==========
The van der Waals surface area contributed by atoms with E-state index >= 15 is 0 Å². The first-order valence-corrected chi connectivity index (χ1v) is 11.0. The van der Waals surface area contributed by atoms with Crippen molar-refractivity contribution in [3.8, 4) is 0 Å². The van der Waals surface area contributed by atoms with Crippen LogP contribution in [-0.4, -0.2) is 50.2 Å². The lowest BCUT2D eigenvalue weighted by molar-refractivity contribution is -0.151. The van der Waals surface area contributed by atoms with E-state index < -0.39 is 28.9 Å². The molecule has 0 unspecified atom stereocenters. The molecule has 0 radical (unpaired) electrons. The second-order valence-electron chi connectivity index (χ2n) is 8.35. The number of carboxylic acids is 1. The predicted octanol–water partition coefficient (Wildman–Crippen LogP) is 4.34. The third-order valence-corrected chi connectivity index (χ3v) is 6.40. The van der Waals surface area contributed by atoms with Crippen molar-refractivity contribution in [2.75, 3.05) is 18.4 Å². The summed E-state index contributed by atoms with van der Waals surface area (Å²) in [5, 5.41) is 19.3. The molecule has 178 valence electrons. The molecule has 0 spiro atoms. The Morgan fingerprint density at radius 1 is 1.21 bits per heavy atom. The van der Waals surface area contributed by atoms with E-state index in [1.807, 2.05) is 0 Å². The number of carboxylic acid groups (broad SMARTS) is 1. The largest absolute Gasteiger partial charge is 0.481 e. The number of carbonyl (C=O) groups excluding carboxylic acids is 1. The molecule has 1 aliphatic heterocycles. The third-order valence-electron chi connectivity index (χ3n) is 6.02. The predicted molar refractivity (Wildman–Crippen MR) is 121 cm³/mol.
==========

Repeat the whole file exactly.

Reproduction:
The van der Waals surface area contributed by atoms with E-state index >= 15 is 0 Å². The first-order valence-corrected chi connectivity index (χ1v) is 11.0. The van der Waals surface area contributed by atoms with Crippen molar-refractivity contribution in [3.8, 4) is 0 Å². The van der Waals surface area contributed by atoms with Crippen LogP contribution in [-0.4, -0.2) is 50.2 Å². The lowest BCUT2D eigenvalue weighted by molar-refractivity contribution is -0.151. The van der Waals surface area contributed by atoms with E-state index < -0.39 is 28.9 Å². The molecule has 0 unspecified atom stereocenters. The molecule has 0 radical (unpaired) electrons. The second-order valence-electron chi connectivity index (χ2n) is 8.35. The number of carboxylic acids is 1. The predicted octanol–water partition coefficient (Wildman–Crippen LogP) is 4.34. The third-order valence-corrected chi connectivity index (χ3v) is 6.40. The van der Waals surface area contributed by atoms with Crippen molar-refractivity contribution in [2.75, 3.05) is 18.4 Å². The summed E-state index contributed by atoms with van der Waals surface area (Å²) in [5, 5.41) is 19.3. The molecule has 178 valence electrons. The molecule has 0 spiro atoms. The Morgan fingerprint density at radius 1 is 1.21 bits per heavy atom. The van der Waals surface area contributed by atoms with E-state index in [1.807, 2.05) is 0 Å². The number of carboxylic acid groups (broad SMARTS) is 1. The largest absolute Gasteiger partial charge is 0.481 e. The number of carbonyl (C=O) groups excluding carboxylic acids is 1. The molecule has 1 aliphatic heterocycles. The third-order valence-electron chi connectivity index (χ3n) is 6.02. The predicted molar refractivity (Wildman–Crippen MR) is 121 cm³/mol.